"While the EMOs all promised academic excellence, their schools were often run by people whose primary focus was not the quality of instruction," Wilson said. "Few were fluent in the instructional programs on which they relied. Most offered blithe claims that 'things were going well,' but very few could coherently cite test results in support of them, let alone real-time data that revealed which classrooms and grades had gained traction with an instructional program and which others were as yet languishing."

At the end of her book, Jacobs lets Downtown College Prep founders Greg Lippman and Jennifer Andaluz confess how nave they were about the level of instruction their students could handle. "We thought we'd get everyone to calculus as seniors," Andaluz said. "It was just a matter of engaging kids, motivating them." But when a math teacher discovered one ninth grader could not multiply 3 times 4, he had to bring in oranges to demonstrate. "They can't multiply," he said, "so that's where I'm going to start."

They couldn't read much either. "We didn't understand how time-consuming remediation is," Lippman said. "We were going to require all juniors and seniors to take AP classes. By not having remediation in place at the beginning, we set them up for failure."

Jacobs provides many hopeful stories of students who improved remarkably, and in her appendix helpfully describes exactly how to start a charter school. Wilson is similarly upbeat, praising KIPP's test score success and emphasis on strong principals and Edison's courage in tackling 20 schools in Philadelphia and finding ways to raise achievement.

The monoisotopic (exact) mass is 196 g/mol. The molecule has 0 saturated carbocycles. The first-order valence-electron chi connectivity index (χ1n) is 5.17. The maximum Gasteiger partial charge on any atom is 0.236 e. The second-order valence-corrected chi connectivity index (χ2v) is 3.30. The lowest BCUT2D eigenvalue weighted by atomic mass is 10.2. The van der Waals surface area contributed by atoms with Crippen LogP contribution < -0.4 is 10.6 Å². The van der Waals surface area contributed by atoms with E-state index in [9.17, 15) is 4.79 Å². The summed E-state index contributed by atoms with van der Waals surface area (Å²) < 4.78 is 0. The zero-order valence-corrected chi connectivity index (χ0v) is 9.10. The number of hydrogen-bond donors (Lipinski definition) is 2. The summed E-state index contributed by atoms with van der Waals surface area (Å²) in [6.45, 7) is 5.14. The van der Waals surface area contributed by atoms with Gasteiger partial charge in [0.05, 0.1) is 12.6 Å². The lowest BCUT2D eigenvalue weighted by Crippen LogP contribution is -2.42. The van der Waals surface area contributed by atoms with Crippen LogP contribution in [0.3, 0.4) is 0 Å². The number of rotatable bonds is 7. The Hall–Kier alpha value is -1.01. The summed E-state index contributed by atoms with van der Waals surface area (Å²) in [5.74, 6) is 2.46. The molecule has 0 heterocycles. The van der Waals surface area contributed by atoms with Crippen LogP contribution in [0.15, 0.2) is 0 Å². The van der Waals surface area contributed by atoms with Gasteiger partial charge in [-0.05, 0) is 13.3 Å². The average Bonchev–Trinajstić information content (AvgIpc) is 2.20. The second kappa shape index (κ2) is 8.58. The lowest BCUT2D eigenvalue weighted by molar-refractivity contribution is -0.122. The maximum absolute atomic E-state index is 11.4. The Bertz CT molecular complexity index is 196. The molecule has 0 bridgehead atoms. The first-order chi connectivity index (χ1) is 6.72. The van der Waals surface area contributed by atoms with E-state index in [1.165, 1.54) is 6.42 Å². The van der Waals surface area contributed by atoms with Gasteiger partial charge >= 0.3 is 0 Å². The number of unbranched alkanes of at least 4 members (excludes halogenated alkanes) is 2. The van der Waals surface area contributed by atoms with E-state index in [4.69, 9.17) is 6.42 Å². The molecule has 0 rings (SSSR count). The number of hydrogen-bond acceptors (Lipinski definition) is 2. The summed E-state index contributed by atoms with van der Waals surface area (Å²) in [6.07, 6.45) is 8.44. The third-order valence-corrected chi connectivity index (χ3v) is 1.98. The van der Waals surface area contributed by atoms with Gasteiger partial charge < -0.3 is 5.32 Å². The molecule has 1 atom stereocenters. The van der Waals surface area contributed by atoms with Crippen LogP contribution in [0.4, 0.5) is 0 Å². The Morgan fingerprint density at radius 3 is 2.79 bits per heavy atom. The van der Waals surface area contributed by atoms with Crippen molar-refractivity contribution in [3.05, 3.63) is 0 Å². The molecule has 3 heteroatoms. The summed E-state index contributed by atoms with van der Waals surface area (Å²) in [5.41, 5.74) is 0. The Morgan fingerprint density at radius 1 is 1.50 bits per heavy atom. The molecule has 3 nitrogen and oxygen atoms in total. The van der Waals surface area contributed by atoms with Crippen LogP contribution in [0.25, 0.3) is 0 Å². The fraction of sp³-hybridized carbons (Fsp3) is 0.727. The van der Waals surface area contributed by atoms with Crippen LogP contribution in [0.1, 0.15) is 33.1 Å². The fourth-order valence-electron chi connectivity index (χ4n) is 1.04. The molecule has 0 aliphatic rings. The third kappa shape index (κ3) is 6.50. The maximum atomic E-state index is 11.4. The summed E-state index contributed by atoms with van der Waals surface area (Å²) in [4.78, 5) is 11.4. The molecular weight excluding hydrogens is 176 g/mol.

But both recognize the bittersweet feeling that comes with the exhaustion of educating children who, as Jacobs puts it, "were growing up in homes where the TV was blaring all day, and nobody ever read a book or had a conversation."

Wilson says his firm, Advantage Schools, opened too many schools too quickly. Contractors did not get paid. Teacher paychecks had errors. Required reports were late. When Wilson hired a chief operating officer from a large health care company to end the chaos, the new man hired administrators who knew nothing about schools, and the situation got worse.

But just before he and his partners sold the company to a competitor, he said, they "caught a glimpse of what might have been." On average their students were learning faster than their peers nationally, and he wondered how far they would have gotten if he could have made the company work.

In this new year for charter schools, we will be seeing more studies of average charter school results vs. average regular school results, each interpreted in a different way, each used to reach some political conclusion. I would prefer to keep visiting the schools themselves, in person when I can, or through good books like these when possible. Nearly every charter school is guided by experienced teachers' hard-won knowledge of something that works. They don't all get it right, but put the best parts together and we may get something we like.